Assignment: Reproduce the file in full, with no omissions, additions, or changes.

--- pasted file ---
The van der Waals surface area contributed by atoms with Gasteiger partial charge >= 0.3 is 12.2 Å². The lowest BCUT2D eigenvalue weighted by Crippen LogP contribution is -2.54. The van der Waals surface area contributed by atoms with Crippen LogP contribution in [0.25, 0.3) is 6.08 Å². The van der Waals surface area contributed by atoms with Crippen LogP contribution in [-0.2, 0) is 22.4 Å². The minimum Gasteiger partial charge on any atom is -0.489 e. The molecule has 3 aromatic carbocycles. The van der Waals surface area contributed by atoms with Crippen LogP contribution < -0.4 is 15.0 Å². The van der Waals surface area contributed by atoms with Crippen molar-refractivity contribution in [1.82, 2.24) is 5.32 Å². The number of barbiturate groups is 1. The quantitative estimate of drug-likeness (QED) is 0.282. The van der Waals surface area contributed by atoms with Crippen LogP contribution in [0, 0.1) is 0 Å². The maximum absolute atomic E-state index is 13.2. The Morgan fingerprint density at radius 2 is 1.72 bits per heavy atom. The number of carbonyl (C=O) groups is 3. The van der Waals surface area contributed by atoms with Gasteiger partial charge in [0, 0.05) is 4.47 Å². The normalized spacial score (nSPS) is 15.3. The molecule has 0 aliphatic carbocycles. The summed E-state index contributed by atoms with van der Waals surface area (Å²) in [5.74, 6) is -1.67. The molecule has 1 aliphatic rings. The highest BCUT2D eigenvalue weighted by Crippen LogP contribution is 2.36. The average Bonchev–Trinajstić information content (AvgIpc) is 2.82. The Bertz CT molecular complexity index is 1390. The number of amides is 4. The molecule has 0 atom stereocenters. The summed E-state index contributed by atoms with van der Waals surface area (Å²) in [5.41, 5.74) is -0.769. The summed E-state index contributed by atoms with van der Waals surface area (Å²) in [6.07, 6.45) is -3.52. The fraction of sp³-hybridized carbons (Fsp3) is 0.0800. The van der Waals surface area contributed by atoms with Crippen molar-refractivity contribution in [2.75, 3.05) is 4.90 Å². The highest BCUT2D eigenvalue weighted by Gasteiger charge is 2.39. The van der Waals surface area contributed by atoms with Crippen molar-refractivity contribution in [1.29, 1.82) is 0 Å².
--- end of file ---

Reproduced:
The van der Waals surface area contributed by atoms with Gasteiger partial charge >= 0.3 is 12.2 Å². The lowest BCUT2D eigenvalue weighted by Crippen LogP contribution is -2.54. The van der Waals surface area contributed by atoms with Crippen LogP contribution in [0.25, 0.3) is 6.08 Å². The van der Waals surface area contributed by atoms with Crippen LogP contribution in [-0.2, 0) is 22.4 Å². The minimum Gasteiger partial charge on any atom is -0.489 e. The molecule has 3 aromatic carbocycles. The van der Waals surface area contributed by atoms with Crippen LogP contribution < -0.4 is 15.0 Å². The van der Waals surface area contributed by atoms with Crippen molar-refractivity contribution in [1.82, 2.24) is 5.32 Å². The number of barbiturate groups is 1. The quantitative estimate of drug-likeness (QED) is 0.282. The van der Waals surface area contributed by atoms with Crippen LogP contribution in [0, 0.1) is 0 Å². The maximum absolute atomic E-state index is 13.2. The Morgan fingerprint density at radius 2 is 1.72 bits per heavy atom. The number of carbonyl (C=O) groups is 3. The van der Waals surface area contributed by atoms with Gasteiger partial charge in [0, 0.05) is 4.47 Å². The normalized spacial score (nSPS) is 15.3. The molecule has 0 aliphatic carbocycles. The summed E-state index contributed by atoms with van der Waals surface area (Å²) in [5.74, 6) is -1.67. The molecule has 1 aliphatic rings. The highest BCUT2D eigenvalue weighted by Crippen LogP contribution is 2.36. The average Bonchev–Trinajstić information content (AvgIpc) is 2.82. The Bertz CT molecular complexity index is 1390. The number of amides is 4. The molecule has 0 atom stereocenters. The summed E-state index contributed by atoms with van der Waals surface area (Å²) in [5.41, 5.74) is -0.769. The summed E-state index contributed by atoms with van der Waals surface area (Å²) in [6.07, 6.45) is -3.52. The fraction of sp³-hybridized carbons (Fsp3) is 0.0800. The van der Waals surface area contributed by atoms with Crippen molar-refractivity contribution in [2.75, 3.05) is 4.90 Å². The highest BCUT2D eigenvalue weighted by Gasteiger charge is 2.39. The van der Waals surface area contributed by atoms with Crippen molar-refractivity contribution in [1.29, 1.82) is 0 Å².